Therapy Options

Selecting a Renal Replacement Therapy modality requires careful consideration of many patient and ICU-specific factors.

Understanding Renal Replacement Therapy

Acute Renal Replacement Therapy (RRT) takes several forms that are delivered continuously or intermittently.

Traditional Renal Replacement

This is the traditional, prevailing approach based on utilization of RRT when there is little or no residual kidney function.1

Life-Threatening Indications

Dialysis can be used for treatment related to hyperkalemia, acidemia, pulmonary edema or uremic complications.29

Non-Emergency Indications

Renal replacement therapy can be used in non-emergencies for solute control, fluid removal and the correction of acid-base abnormalities.1

Renal Support

This approach is based on the utilization of RRT techniques as an adjunct to enhance kidney function, modify fluid balance, and control solute levels.1

Line graph to show Fluid Balance Homeostasis of IHD vs. CRRT. At 10 days, mean percentage of Fluid Accumulation was less than 10% with CRRT and almost 20% with IRT.

CRRT is the preferred renal replacement therapy by many clinicians.

CRRT is RRT that is delivered 24 hours a day. Many clinicians prefer to use CRRT for patients with AKI who are hemodynamically unstable.1 Patients receiving CRRT have had reduced fluid accumulation over time compared with those receiving IHD.1 Fluid overload is independently associated with mortality in patients with AKI.1 CRRT has its own features, risks, and burdens.17 Features relative to CRRT include improved hemodynamic stability and stability of intracranial pressure.18   For example, one study found an increase in brain water content after IHD but no such change following CRRT.17

Patient receiving treatment through IV

Intermittent RRT is not continuous by definition.

Its common forms are intermittent hemodialysis (IHD) and prolonged Intermittent Renal Replacement Therapy (PIRRT). Sustained low-efficiency dialysis (SLED) is a form of PIRRT. IHD lasts for 3 to 6 hour sessions done 3 to 7 times per week.20 SLED often runs for 6 to 12 hour sessions, also done 3 to 7 times per week.15  IHD and PIRRT use local water sources to prepare dialysate.15    Water sources must be treated and monitored for quality.23   Intermittent RRT has its own features, risks, and burdens.17   It differs from CRRT by having more infrequent intervals of fluid removal.17  AKI patients on IHD may experience more rapid metabolic and acid-base corrections.17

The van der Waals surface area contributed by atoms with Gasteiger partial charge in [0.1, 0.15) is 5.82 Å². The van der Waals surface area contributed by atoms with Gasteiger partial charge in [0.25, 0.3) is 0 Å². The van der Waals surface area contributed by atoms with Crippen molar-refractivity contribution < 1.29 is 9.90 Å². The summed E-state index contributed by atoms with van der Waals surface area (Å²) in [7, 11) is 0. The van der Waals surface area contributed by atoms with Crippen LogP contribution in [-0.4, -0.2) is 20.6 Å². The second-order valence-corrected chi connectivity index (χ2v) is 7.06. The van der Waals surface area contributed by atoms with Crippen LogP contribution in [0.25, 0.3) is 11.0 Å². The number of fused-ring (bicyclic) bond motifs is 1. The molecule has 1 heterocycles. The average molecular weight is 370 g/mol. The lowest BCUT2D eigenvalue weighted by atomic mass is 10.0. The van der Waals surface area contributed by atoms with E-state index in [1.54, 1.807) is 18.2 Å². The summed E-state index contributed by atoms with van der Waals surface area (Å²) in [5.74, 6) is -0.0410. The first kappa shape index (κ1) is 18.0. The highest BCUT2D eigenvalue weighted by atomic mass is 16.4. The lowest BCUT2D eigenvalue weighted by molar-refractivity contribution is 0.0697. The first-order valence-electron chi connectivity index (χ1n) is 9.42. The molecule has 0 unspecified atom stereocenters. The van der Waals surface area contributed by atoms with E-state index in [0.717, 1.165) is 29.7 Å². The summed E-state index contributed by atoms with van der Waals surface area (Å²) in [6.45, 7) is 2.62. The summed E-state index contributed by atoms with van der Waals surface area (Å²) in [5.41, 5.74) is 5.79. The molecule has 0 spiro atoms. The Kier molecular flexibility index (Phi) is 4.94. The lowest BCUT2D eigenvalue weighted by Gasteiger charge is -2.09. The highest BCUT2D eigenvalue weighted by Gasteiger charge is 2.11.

Modality Considerations

The selection of renal replacement therapy modality requires careful consideration of many patient and ICU-specific factors.

Fluid overload and hemodynamic instability

CRRT is a preferred RRT by many clinicians for AKI patients who are hemodynamically unstable.1.16

Long-term clinical outcomes and risk of chronic dialysis

Use of CRRT for AKI management has been associated with a lower risk of chronic dialysis compared with IHD.25, 26, 27, 28

Machine delivery and prescription dosing

Unlike IHD, CRRT is run on machines that delivers a more sustained continuous solute removal.29,30

Solution preparation requirements and monitoring

Water treatment and quality testing may contribute to increased monitoring when using solutions prepared on-line for IHD.23, 24

Long-term cumulative costs related to chronic dialysis

The long-term cost of AKI may be lower for patients initially treated with CRRT compared to those treated with IHD.11

Equipment footprint and mobility of water treatment devices

Water treatment equipment may add to the footprint of the IHD system, potentially decreasing treatment mobility and impacting spacing considerations.23,24

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